Public health researchers are calling the rapid rise in coronavirus cases in Arkansas a raging forest fire, and the state’s top health official says he expects significant outbreaks in schools
The model by the University of Arkansas for Medical Sciences’ Fay W. Boozman College of Public Health projected a daily average of 1,039 new cases over the next week. The model also predicted an average increase of 169 new cases per day in children under the age of 17.
Arkansas leads the country in new cases per capita, according to figures compiled by Johns Hopkins University researchers. The state also has one of the lowest vaccination rates in the country, with only 35% of the population fully vaccinated.
“COVID is no longer smoldering. It has broken out into a raging forest fire that will grow in size and strength,” according to the UAMS forecast. “We cannot stand still. We must act to reduce the consequences of this new surge to the extent possible.”
Dr. Jose Romero, the state’s health secretary, said he was concerned about the possibility of a “surge on top of this surge” when school begins this fall. Laws enacted this year prevent schools from mandating face masks or from requiring students and teachers to be vaccinated.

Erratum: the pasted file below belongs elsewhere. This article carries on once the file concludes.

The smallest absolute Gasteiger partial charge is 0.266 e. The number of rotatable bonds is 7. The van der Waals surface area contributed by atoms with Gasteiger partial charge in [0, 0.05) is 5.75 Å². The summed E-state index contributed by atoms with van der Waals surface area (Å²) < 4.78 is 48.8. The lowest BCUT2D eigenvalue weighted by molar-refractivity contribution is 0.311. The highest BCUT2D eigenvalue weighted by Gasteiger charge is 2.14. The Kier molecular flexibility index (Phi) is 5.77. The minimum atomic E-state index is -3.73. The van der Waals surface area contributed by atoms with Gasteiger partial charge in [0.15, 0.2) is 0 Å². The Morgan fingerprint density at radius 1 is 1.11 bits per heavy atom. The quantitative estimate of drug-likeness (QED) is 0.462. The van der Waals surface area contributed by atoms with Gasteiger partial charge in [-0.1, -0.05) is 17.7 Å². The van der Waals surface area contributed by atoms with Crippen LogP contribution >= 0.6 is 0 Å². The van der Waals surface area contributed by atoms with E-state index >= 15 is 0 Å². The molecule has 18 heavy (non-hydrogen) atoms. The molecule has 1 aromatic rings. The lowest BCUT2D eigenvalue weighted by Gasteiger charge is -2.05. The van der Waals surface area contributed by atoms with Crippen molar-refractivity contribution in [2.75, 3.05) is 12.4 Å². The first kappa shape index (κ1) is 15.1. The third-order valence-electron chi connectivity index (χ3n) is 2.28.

“I expect to see this year significant outbreaks within the school system,” Romero said during a virtual discussion on vaccine hesitancy held by U.S. News & World Report. “What’s already telling me that’s going to happen are the number of day care closures that have occurred because of outbreaks occurring, and camp exposures and closures occurring.”
Romero said the key to combatting those outbreaks will be parents stressing the importance of wearing masks.
The White House’s vaccine coordinator was in Arkansas to meet with Romero, hospital leaders and other health officials about the outbreak in the state.
Gov. Asa Hutchinson earlier this month began holding town halls around the state aimed at addressing people who have so far resisted getting vaccinated, and he planned more of the forums next week.
The state’s virus hospitalizations on Tuesday increased by 28 to 815, with 313 in intensive care and 131 on ventilators. UAMS Chancellor Dr. Cam Patterson said the increases are straining hospital resources.
“Our staffing is really stretched thin at this point,” Patterson said. “It’s not a matter of finding beds, it’s a matter of finding people to take care of patients, whether they’re COVID-19 positive or not.”